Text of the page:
We managed to fit all 5 days of food for 2 people in our Bearvault BV500.

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Lost Coast Camp Sites

One of the biggest issues we had with finding information for our trip was understanding common camp grounds along the Lost Coast.  With the exception of a few places, most of the campsites will have water or creeks available. Below is a quick guide to some of the popular camp sites along the northern stretch of the coast.  Sites are listed north to south.  Each site will have information including type of camp site, size, conditions of soil, natural wind protection, and water availability.

Size will be broken out by Large (6+ sites), Medium (3-5 sites), Small (1-3 sites) established camp sites.  There are plenty of viable sites along the trail, but we chose to use established sites for LNT (leave no trace). Continue reading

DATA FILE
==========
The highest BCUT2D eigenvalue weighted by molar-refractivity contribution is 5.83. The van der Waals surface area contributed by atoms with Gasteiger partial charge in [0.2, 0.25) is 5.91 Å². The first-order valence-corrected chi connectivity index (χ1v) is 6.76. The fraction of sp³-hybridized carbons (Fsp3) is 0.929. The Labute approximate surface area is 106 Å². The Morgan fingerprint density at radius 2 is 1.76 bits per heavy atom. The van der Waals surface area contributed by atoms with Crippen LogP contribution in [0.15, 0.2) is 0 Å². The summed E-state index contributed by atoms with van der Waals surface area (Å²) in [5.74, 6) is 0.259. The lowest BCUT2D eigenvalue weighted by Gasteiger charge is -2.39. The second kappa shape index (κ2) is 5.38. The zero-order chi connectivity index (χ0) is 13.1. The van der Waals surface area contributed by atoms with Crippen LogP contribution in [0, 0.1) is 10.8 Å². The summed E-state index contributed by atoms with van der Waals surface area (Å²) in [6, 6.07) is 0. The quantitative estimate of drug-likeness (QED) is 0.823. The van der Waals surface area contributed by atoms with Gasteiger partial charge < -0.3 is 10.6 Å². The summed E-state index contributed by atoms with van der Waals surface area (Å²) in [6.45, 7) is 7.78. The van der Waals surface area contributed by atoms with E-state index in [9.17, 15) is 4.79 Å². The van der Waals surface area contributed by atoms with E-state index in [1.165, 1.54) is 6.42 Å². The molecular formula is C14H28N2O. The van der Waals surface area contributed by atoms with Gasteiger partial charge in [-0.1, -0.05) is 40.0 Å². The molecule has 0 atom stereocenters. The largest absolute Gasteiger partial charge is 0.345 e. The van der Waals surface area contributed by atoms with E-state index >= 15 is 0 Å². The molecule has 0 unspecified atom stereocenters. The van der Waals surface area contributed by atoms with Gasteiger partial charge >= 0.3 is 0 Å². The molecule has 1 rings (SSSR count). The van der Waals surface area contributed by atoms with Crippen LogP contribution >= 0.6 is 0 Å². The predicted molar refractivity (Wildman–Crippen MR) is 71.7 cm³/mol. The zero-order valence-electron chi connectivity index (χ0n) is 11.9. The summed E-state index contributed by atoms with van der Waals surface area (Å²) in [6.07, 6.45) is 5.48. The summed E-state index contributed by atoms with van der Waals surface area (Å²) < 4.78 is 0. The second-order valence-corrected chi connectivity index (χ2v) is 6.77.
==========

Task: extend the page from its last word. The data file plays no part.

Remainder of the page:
Trail Report- Lost Coast Trail Day 4 – Gitchell Creek to Black Sands Beach and Sinkyone Wilderness State Park


The Quick and Dirty:
Lost Coast Trail
Day 4 – Hike from Gitchell to Black Sands Beach – 3.9 miles.
Drive to Sinkyone Wilderness State Park (through a redwood forest/jungle) for Lunch. Drive out to Mendocino for a mini-vacation. 
Difficulty:  Easy 
Duration:  2 hours

The next morning, we woke up late and headed out and saw the remaining group behind us catching the low tide.  We walked along the wet sand for good footing and got to the parking lot about 1.5 hours later. We heard it is common for thieves to break into cars and were not surprised to see the car next to us with it’s windows smashed in.  We were just glad that it was not our own car.


Car that was broken into at Black Sands Beach